Opening up real-time data to all employees, rather than just leadership, promotes broader awareness and discussion about improvements that can be made against KPIs at a higher frequency, accelerating the feedback cycle, which is key to enhancing efficiency, breaking down barriers, and promoting transformation.

Getting started

I found one of the simplest ways to get started is by creating space for people to adapt to the desired changes. To do this, aim to automate reporting that is today done manually. Eliminating repetitive reporting will free up individuals to focus on understanding and using data rather than creating reports.

This is more than a technology project though. While the technology to automate reporting has existed for years, the corporate culture and individuals within an organization can often resist changes to how they operate. I know from my own past that this was difficult to overcome. I was conditioned to receiving and making reports, and through these reports show my value. Many within my organization expressed the same concern.

I overcame this by engaging in a learning journey, allowing myself and those around me to see how their roles could be enriched, rather than diminished, through automation. Over time we saw the benefit of having real-time data for faster decisions, which in turn increased our individual capabilities and ability to collaborate and cooperate better.

Capitalize on this opportunity by also reevaluating your KPIs and your reporting in general. Like me, you may discover that many reports are no longer pertinent to your current business, often generated only because of past needs that have been deprecated or met in other ways. Review each process, its purpose, and the reports and data used or generated by the process to understand how steps can be removed, or even whole processes eliminated, if they no longer support a valuable company workflow. Consider where manual data inputs or interventions are needed and how these can be simplified or eliminated. Manual steps can be one of the most difficult areas to identify and overcome when automating processes due to the lack of documentation.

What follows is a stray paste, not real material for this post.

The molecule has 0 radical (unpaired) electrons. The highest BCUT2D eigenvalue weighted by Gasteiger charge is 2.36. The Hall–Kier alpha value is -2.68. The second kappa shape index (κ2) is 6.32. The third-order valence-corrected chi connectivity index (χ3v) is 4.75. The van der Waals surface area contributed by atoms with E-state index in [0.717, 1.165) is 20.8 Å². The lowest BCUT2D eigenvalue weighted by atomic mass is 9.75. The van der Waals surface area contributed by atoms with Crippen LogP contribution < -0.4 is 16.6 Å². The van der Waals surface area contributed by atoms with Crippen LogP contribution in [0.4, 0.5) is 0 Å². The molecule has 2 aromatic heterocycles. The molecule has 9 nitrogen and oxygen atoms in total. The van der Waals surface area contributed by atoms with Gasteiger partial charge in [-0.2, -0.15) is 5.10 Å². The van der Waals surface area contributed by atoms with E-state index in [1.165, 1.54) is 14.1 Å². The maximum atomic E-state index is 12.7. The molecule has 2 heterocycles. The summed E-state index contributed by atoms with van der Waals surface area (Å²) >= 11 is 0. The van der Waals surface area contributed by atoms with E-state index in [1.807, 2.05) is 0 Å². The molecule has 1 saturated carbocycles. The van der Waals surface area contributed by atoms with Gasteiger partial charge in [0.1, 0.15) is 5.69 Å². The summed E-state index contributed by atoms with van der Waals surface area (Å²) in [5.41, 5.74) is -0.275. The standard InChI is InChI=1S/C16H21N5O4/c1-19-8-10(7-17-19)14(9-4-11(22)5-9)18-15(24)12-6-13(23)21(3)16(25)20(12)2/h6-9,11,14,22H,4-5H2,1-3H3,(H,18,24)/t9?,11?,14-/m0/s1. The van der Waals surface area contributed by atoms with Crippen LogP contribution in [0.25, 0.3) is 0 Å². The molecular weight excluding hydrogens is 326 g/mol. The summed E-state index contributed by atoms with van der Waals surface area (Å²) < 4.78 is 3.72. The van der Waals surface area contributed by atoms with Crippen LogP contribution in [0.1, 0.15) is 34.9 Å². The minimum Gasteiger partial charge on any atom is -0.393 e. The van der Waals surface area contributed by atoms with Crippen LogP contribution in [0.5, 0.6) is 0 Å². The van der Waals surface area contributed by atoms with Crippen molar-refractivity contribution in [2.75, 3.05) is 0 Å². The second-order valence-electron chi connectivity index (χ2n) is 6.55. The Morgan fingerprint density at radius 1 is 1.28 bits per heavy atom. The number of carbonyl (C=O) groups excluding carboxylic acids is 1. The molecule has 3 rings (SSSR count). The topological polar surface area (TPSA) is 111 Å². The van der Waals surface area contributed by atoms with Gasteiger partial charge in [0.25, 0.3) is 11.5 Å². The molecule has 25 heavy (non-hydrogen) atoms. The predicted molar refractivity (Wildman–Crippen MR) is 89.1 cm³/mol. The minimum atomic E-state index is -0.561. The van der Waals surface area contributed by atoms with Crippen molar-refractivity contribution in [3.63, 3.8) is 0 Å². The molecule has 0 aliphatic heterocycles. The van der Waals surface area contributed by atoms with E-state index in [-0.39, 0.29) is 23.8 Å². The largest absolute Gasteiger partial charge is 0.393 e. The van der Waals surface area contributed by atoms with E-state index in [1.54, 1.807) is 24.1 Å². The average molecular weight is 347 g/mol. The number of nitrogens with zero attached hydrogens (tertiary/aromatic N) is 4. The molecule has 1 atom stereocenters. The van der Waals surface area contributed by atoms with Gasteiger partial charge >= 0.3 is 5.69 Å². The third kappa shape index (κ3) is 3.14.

Consider too how the resulting data is distributed and made visible. There are many dashboarding tools available that can be implemented rapidly to great effect. However, I have one note of caution: avoid falling into the trap of thinking that the creation of the dashboards is the end goal. The ultimate goal is to turn the dashboard’s data into quick action. Investing in training, communication, and monitoring of the use of the data are critical activities to ensure the ongoing relevance of the data, how it is presented, and to whom.

Bring data together

I found that setting up a data lake on the AWS Cloud allowed me to rapidly turn my goals of automation and real-time data into reality. It gave my organization the building blocks to quickly implement a secure, flexible, and cost-effective centralized data store. Doing so has become even more straightforward since the release of AWS Lake Formation in 2019, enabling the creation of a secure data lake in days rather than months.

Even prior to this, the process was so simple—and that’s what led me to make a critical error in judgment. In my desire to create a real-time data-based “people transformation” as president at a previous company, I was frustrated with what I perceived to be an IT department that was blocking the company’s ability to influence. I saw an opportunity to make what was traditionally innovation gate-kept by IT more accessible to non-technical individuals in the lines of businesses. What a great opportunity to bypass IT! I quickly realized my error in judgment. While we were able to make some progress, we came to recognize some of the challenges that the IT team were uniquely positioned to overcome to enable a sustainable level of innovation and agility.

In my AWS role, I often see the opposite error being made within organizations where responsibility for transforming an organization is placed solely on the IT department. Transformation is a company-wide responsibility; the Cloud and the ability to provide real-time data to all are enablers, as is having shared business outcomes. Transformation needs to be treated as an ongoing effort, not a one-time project. As your real-time data transformation progresses, your need to iterate and innovate based on peer review means many across your organization must be involved and brought into the change.

John Clark

[1] Morieux, Yves. 2018. ‘Bringing Managers Back to Work’. BCG

Other recent blogs from Enterprise Strategists containing powerful insights that I wish I had when I was leading a company transformation and think will be helpful in your cloud journey :

Learners lead, leaders learn: The case for technology fluency in the C-Suite

Measuring the Success of Your Transformation

Tracking the Effectiveness of Cloud Adoption

A guide to making your AI vision a reality

Taking Pole Position in Your Industry: Agility in Formula One

Executives as Pilots